This obsession with canning and stocking is fairly typical for me at this time of year. Yet I can’t help but think that the impulse to stock up for the cold winter has been intensified this year, both by the realization that, as the semester goes on, our finances will likely get tighter and tighter, and that by the end of the semester, there’ll be another mouth to feed. So am I nesting? Perhaps . . . although I’d hate to admit that I am participating in a clich├ęd, hormone-induced rite of pregnancy. I’ve generally thought of nesting as a flurry of wallpapering and painting and rearranging the nursery, but I suppose it’s possible that nesting could take other forms, such as stocking up on food.

Pregnancy aside, this is definitely the time of year for squirreling away nuts for the long winter. What are you preserving, stocking, freezing, or saving for the cold months?

Sunday, September 14, 2008

Stocking the freezer

Wow, it's been a long time -- and I still feel like I don't have a lot to say. What have I been up to these past weeks? Mostly just eating, sleeping, working, and cooking. No, seriously, that's about it.

But then, it is that time of year to gather all the ripe fruits and veggies and find some way to store them for the otherwise bland, hungry winter ahead. Here's what I've been stocking the freezer and the basement shelves with recently:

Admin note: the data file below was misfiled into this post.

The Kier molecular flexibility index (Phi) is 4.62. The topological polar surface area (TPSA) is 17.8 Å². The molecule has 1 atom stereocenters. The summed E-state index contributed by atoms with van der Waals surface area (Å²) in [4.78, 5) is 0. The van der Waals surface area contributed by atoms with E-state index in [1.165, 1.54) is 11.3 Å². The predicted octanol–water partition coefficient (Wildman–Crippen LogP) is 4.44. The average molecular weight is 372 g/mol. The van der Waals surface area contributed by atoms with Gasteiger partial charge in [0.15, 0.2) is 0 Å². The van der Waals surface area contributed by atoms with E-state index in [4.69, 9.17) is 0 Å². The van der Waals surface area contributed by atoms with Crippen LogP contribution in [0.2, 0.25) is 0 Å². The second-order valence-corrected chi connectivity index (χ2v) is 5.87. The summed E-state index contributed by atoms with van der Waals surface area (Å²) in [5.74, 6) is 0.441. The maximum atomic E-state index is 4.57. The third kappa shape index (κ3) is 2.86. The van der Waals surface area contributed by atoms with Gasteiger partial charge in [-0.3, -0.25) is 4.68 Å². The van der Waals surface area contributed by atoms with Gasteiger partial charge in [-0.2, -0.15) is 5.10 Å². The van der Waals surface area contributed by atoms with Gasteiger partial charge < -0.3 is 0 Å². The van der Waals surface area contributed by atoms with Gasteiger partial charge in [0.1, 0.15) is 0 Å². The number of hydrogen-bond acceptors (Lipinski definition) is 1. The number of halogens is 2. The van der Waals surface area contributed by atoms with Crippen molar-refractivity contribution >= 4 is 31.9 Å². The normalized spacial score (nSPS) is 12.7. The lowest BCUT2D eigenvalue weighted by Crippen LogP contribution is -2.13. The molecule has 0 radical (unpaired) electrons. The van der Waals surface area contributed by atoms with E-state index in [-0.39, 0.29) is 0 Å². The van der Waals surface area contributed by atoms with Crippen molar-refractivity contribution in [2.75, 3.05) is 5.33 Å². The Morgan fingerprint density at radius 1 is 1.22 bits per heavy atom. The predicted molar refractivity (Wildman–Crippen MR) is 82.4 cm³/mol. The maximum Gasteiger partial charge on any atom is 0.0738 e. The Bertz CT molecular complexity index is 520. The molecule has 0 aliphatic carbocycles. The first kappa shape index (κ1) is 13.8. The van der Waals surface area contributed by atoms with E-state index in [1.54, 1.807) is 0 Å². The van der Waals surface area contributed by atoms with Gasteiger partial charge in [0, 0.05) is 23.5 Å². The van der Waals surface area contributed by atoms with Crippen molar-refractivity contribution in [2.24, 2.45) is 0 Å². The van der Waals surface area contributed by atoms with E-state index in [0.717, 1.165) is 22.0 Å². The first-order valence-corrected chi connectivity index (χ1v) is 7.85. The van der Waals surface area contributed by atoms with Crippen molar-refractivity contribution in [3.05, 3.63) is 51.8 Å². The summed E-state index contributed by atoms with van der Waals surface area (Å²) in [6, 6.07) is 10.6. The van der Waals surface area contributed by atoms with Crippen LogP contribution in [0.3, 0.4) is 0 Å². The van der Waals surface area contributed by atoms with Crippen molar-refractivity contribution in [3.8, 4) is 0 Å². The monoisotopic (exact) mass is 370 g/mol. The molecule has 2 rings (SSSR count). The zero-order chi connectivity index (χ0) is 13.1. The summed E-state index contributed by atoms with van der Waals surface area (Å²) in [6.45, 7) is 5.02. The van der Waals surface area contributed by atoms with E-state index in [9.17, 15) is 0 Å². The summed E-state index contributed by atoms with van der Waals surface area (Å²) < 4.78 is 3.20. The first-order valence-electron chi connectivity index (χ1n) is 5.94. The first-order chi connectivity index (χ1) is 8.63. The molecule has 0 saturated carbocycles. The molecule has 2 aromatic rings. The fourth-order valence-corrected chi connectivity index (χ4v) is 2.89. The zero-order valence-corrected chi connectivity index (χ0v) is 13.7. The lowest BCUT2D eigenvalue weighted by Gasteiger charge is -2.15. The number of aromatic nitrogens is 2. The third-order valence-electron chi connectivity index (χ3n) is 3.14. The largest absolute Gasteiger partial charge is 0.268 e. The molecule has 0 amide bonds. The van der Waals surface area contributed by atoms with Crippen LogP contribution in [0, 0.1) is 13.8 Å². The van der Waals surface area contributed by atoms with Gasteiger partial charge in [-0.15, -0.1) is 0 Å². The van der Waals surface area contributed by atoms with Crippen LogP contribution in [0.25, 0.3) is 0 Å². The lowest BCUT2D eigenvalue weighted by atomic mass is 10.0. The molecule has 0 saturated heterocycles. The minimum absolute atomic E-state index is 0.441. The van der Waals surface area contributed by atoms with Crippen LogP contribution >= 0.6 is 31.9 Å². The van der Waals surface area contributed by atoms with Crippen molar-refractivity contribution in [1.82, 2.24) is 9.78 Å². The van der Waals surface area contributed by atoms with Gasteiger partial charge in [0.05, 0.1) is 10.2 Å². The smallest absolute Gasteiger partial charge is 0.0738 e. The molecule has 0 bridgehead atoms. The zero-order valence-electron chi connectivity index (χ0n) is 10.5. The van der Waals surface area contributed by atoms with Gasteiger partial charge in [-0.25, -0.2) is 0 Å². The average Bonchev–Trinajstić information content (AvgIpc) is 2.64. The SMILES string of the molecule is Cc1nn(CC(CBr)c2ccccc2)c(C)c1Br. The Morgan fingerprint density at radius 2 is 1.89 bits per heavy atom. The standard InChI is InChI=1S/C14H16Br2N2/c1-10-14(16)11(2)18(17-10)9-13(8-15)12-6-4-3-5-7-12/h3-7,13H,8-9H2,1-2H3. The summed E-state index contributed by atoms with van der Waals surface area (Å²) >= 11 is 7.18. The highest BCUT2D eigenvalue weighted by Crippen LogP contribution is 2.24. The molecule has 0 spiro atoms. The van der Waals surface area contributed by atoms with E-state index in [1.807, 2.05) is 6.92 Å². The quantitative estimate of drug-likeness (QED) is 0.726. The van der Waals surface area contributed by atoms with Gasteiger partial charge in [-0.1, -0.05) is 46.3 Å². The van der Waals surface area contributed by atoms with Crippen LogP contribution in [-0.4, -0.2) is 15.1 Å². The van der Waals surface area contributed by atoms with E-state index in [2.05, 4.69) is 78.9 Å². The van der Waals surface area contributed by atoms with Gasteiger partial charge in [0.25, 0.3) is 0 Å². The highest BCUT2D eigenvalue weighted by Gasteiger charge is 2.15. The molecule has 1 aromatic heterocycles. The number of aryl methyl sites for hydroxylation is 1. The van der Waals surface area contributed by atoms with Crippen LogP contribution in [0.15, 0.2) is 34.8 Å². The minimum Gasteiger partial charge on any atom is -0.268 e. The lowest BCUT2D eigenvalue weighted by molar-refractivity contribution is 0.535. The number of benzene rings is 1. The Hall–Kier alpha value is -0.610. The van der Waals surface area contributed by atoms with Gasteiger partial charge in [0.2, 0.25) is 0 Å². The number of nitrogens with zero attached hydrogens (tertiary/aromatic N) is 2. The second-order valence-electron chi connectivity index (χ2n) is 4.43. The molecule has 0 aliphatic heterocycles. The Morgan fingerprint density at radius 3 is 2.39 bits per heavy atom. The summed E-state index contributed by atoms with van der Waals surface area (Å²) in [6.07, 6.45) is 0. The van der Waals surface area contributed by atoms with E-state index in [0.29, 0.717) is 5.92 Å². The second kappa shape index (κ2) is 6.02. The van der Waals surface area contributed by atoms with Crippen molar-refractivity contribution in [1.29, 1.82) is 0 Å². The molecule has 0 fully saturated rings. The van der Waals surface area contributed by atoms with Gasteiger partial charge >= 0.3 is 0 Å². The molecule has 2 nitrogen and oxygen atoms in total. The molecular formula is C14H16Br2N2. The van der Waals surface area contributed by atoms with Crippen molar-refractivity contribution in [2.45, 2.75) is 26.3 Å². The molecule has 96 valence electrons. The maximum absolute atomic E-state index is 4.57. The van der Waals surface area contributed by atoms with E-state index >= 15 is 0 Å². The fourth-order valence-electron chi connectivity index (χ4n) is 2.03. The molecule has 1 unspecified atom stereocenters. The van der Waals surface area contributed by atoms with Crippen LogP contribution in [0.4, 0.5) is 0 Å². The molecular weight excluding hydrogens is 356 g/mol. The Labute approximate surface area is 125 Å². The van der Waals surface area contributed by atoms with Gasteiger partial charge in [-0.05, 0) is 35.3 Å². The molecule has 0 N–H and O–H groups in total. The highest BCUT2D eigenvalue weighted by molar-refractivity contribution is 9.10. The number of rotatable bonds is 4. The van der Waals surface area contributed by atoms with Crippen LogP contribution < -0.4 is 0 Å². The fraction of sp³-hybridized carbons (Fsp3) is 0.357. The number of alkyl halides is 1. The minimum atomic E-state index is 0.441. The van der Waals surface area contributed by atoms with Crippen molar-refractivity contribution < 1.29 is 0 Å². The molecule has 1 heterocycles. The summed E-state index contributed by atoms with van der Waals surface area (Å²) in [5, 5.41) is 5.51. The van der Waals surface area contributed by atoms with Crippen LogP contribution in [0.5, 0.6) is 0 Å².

• 21 jars of peaches (together, my mom and I canned 42 jars on a very hot Saturday in Pittsburgh)
  • Aromatic basil-tomato pasta sauce
  • Pureed pear baby food (the only thing I could think of to use up the abundance of pears that were ripening in our backyard)
  • Curried carrot soup
  • Creamy carrot soup (we like carrot soup, okay?)
  • Cheeseburger pie
  • Deep dish tacos
  • Several bags of corn, fresh off the cob
I'm hoping to make a nice batch of apple butter this year, and I may make some baby food with some of the exceedingly cheap and good-looking squash that's beginning to dominate the farmer's market. I'll probably continue to stock the freezer with a few more meals for those cold winter nights soon after the baby arrives. But other than that, I think I'm just about done making my winter provisions.

So even though my blog has been going through somewhat of a famine, it looks like the Brubakers won't starve this winter. :)